In 2018, he moved back to Long Island, where he still had family. Soon after, he met Pinto, a tattoo artist from Islip who got him back on track. She encouraged him to seek therapy and use other holistic approaches, including meditation and natural foods, instead of prescription drugs. She also helped him see that doing charity work for others could help him heal.

Eventually, they formed Bravo Foxtrot together — she’s vice president.

They connect homeless veterans to agencies that provide things including preparing for a job interview, writing resumes, and even getting the right clothes, such as suits and ties.

Assistance to veterinarians

They have helped homeless veterans land jobs at Huntington Hospital and Southside University Hospital in Bay Shore. Another works in the kitchen of the headquarters of the Sisters of St. Joseph of Brentwood.

A vet who had lived in the woods for years successfully won his VA case for disability payments and purchased a condo in Levittown, Simoni said. Other veterans, including James, have secured permanent or temporary affordable rental housing which the group has helped arrange.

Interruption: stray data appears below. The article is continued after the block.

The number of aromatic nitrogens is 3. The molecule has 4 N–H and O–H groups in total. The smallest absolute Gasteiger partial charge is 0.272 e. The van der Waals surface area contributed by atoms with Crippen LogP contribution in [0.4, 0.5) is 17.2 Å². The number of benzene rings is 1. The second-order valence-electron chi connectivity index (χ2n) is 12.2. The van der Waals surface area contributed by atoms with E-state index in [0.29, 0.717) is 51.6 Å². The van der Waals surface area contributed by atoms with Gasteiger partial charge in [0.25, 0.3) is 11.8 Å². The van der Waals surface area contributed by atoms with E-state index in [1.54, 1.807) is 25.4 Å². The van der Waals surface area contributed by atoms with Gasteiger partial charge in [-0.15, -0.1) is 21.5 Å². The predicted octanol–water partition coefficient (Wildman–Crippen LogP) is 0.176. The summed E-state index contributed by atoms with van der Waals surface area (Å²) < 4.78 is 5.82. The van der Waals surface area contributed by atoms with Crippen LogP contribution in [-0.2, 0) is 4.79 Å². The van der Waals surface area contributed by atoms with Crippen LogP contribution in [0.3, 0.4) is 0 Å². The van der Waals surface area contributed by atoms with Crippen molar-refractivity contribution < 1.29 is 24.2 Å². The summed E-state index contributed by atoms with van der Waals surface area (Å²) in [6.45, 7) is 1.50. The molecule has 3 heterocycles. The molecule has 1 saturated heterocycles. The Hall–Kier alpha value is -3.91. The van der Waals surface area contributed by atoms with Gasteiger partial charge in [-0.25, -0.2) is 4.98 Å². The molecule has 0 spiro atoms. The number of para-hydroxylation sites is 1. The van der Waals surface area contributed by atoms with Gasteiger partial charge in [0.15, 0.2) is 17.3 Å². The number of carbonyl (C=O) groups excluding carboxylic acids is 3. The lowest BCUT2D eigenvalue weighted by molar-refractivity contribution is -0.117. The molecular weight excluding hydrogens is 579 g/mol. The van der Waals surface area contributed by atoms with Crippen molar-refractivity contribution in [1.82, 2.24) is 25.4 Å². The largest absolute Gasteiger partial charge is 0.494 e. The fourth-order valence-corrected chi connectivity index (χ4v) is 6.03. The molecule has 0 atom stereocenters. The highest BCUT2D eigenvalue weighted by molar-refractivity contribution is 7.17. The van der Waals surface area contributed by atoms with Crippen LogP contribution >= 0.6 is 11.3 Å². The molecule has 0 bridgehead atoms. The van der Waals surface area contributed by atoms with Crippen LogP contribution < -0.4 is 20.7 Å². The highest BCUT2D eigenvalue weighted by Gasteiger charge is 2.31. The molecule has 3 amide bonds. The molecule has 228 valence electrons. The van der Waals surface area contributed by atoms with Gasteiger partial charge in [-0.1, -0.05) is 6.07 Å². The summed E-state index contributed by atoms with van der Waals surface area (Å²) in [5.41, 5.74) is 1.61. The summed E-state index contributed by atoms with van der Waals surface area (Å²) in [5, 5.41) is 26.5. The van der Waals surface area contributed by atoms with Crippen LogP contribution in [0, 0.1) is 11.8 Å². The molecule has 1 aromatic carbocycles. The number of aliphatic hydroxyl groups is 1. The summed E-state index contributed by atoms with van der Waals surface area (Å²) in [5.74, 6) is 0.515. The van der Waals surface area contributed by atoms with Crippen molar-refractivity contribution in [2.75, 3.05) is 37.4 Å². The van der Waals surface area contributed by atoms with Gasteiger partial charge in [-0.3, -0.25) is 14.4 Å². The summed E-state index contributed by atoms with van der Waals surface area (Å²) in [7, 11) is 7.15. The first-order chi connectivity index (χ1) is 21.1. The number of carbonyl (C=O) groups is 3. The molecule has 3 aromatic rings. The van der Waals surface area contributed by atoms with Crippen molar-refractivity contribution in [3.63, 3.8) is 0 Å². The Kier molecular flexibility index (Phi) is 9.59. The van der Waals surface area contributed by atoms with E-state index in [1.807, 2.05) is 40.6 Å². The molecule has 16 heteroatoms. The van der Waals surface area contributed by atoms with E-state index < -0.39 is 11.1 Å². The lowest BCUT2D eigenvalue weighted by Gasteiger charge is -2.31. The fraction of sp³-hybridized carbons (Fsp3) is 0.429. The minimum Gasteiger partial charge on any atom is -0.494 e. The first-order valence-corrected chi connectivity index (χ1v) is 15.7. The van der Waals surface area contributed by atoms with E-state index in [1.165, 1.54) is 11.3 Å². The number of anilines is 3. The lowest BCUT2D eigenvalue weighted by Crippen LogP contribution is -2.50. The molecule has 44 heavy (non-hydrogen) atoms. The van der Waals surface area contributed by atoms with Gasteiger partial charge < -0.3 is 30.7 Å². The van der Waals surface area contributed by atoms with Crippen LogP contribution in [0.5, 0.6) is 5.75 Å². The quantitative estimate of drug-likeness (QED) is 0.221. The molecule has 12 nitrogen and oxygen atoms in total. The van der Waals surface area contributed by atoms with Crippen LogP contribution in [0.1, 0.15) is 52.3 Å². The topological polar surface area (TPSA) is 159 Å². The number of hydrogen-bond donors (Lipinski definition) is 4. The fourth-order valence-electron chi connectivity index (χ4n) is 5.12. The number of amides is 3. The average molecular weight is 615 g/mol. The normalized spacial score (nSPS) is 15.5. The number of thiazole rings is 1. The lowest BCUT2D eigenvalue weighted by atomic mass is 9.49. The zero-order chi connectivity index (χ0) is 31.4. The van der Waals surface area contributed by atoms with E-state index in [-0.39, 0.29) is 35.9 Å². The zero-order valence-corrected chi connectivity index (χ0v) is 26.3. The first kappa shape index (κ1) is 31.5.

Simoni’s minimal operation receives no official funding — he funds it out of his VA disability benefits and Pinto’s earnings as a tattoo artist, he said.

Eight months ago, the couple teamed up with local filmmakers to make a documentary aimed at drawing attention to the plight of homeless veterans. Tevin Foster and Julius Capio of Glen Cove-based Hazy Sun Production followed Simoni and Pinto into the woods and social services offices, among other places.

The film premiered on October 20 at the Bayway Arts Center in East Islip.

“It was kind of like an amazing experience, going out into the woods and seeing these guys living there for years,” said Foster, 28, of Brentwood.

Last spring, authorities or landowners entered some areas and evicted veterans, sometimes bulldozing their encampments, he said.

“Just getting kicked out of the woods is kind of mind-blowing,” Foster said. “Like, they’re already homeless and then they get kicked out of where they’re staying.”